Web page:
Cell-cell interfaces convey mechanical and chemical information in multicellular systems. Microscopy has revealed intricate structure of such interfaces, yet typically with limited resolution due to diffraction and unfavourable orthogonal orientation of the interface to the coverslip. We present a simple and robust way to align cell-cell interfaces in parallel to the coverslip by adhering the interacting cells to two opposing coverslips. We demonstrate high-quality diffraction-limited and super-resolution imaging of interfaces (immune-synapses) between fixed and live CD8+ T-cells and either antigen presenting cells or melanoma cells. Imaging methods include bright-field, confocal, STED, dSTORM, SOFI, SRRF and large-scale tiled images. The low background, lack of aberrations and enhanced spatial stability of our method relative to existing cell-trapping techniques allow use of these methods. We expect that the simplicity and wide-compatibility of our approach will allow its wide dissemination for super-resolving the intricate structure and molecular organization in a variety of cell-cell interfaces.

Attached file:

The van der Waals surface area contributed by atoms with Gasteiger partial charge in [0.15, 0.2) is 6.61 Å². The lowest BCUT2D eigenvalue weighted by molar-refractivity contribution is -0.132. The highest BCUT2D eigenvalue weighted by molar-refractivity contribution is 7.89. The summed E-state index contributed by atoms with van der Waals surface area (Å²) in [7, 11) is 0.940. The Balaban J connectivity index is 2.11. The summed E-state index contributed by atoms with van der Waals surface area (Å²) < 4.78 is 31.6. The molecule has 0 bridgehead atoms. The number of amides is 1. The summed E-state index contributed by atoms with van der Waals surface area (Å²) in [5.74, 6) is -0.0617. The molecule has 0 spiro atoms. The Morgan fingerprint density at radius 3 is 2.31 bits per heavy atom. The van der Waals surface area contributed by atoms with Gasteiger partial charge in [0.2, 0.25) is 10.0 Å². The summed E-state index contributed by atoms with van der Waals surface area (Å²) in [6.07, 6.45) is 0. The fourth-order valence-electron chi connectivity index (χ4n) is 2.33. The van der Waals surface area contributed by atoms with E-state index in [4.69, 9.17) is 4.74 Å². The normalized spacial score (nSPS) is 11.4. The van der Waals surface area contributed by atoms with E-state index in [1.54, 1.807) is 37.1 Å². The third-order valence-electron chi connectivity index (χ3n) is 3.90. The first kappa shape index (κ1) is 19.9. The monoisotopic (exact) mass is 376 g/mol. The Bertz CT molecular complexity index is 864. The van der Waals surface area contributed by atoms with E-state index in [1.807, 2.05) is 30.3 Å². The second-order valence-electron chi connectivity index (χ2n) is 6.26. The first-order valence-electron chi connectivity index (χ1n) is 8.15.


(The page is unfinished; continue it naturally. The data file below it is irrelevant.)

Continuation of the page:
Bibliographical noteFunding Information:
We thank the following labs at the NIH for technical help with our early trials of cell imaging in PDMS wells. The Morgan lab (NIBIB) for help with design and printing of the PDMS wells; The Samelson lab (NCI) for confocal imaging; The NIAID center for microscopy for STED imaging; The Schwartzberg lab (NHGRI) for providing mouse cells; The Shroff lab (NIBIB) for SMLM imaging. We thank Valarie Barr (NCI) for her edits and comments on the manuscript. This research was supported by Grant no. 321993 from the Marie Skłodowska-Curie actions of the European Commission, the Lejwa Fund, and Grants no. 1417/13, 1937/13, and 1761/17 from the Israeli Science Foundation.
© 2021, The Author(s).